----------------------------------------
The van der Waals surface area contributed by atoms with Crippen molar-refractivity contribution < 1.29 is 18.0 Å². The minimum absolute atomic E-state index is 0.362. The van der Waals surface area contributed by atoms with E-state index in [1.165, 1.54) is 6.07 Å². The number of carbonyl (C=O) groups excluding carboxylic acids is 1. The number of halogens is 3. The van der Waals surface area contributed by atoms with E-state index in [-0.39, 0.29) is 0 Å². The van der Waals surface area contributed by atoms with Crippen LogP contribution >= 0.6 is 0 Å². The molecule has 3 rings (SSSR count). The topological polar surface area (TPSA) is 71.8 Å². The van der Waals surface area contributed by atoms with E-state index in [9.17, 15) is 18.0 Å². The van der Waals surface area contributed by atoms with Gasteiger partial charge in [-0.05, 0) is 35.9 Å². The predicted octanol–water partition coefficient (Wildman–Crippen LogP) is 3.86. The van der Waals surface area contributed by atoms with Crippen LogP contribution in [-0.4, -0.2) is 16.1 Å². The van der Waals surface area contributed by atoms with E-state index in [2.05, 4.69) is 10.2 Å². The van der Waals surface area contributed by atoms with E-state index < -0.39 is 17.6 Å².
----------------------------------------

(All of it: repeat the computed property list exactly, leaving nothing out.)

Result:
The van der Waals surface area contributed by atoms with Crippen molar-refractivity contribution < 1.29 is 18.0 Å². The minimum absolute atomic E-state index is 0.362. The van der Waals surface area contributed by atoms with E-state index in [1.165, 1.54) is 6.07 Å². The number of carbonyl (C=O) groups excluding carboxylic acids is 1. The number of halogens is 3. The van der Waals surface area contributed by atoms with E-state index in [-0.39, 0.29) is 0 Å². The van der Waals surface area contributed by atoms with Crippen LogP contribution >= 0.6 is 0 Å². The molecule has 3 rings (SSSR count). The topological polar surface area (TPSA) is 71.8 Å². The van der Waals surface area contributed by atoms with E-state index in [9.17, 15) is 18.0 Å². The van der Waals surface area contributed by atoms with Gasteiger partial charge in [-0.05, 0) is 35.9 Å². The predicted octanol–water partition coefficient (Wildman–Crippen LogP) is 3.86. The van der Waals surface area contributed by atoms with Crippen LogP contribution in [-0.4, -0.2) is 16.1 Å². The van der Waals surface area contributed by atoms with E-state index in [2.05, 4.69) is 10.2 Å². The van der Waals surface area contributed by atoms with E-state index < -0.39 is 17.6 Å².